I spent my childhood summers in a place in upstate New York called Jeffersonville. We called the house and town both "Jeff". My father bought Jeff for a song back in the late '80s with the idea that the family would rebuild. He figured that he's a carpenter and my mom could start an edible garden. Over the first few years, the place got electricity and indoor plumbing.
Around ages 12 and 11, my brother and I helped put up a new roof on the house. But it never really became fully livable: all the indoor walls were never put in and one of the outdoor walls was permanently Tyvek HomeWrap. Then, because our father didn't have as much time, it started getting worse again. Someone stole the copper piping and he needed to replace it with cheaper plastic stuff. The new roof got old again.
This was not a primary home, nor example of American poverty; we were certainly middle class. Rather, it was a choice -- not without merit -- to escape the humid Brooklyn summers upstate and a decision of how to live.
When my father bought it, he envisioned it becoming a fully livable place for the family with my mom growing an edible garden in the back, but his vision for seeing a fully livable place was never equaled by financial resources or free time to build, and so rather than becoming more livable over time he's basically kept it at the same level.
My father still goes up during the summer, but no one else really goes (including me other than this trip in 2013). Now he thinks of it as a retreat to escape to, I suspect.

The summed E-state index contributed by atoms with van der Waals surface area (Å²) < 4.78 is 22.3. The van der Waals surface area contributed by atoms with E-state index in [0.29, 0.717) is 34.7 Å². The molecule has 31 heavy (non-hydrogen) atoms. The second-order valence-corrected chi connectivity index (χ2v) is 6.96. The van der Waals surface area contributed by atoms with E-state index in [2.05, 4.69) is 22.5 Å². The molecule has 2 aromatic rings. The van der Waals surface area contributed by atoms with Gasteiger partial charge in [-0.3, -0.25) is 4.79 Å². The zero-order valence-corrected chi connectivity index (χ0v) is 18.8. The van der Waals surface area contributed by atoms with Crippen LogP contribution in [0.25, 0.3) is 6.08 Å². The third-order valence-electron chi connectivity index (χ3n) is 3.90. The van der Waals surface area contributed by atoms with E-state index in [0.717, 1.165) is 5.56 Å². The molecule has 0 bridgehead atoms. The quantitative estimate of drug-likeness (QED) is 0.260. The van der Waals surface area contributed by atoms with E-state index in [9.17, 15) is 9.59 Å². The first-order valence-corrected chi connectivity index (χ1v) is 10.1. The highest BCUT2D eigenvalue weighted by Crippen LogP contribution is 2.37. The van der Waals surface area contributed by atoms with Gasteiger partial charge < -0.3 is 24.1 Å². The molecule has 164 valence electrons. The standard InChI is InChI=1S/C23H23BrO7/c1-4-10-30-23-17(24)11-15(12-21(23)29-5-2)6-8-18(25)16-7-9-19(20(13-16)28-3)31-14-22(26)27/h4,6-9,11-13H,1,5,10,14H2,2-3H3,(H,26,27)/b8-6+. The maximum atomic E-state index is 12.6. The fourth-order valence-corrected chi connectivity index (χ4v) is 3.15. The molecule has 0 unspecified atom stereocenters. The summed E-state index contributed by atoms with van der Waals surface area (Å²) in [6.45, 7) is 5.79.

A view from my old bedroom. The main heating was a woodstove, which really wasn't enough to keep it warm during the rare wintertime trips.
In childhood, living in this environment for months at a time felt natural and just "what you did." We had really fun days exploring nature and inventing games, as well as really boring days where we missed the city.
Jeff just collects all kinds of discarded and broken things that have a beauty to them, but are also often a little strange too -- a GI Joe action figure missing an arm and his legs reaching out of an old porcelain container, a rusting bathtub full of woodscraps, it's just odd. The flotsam and jetsam of our childhood.
I remember finding baby snakes in this VW Bug as a 10 year old and running all the way down the field, except in the memory the Bug is silver.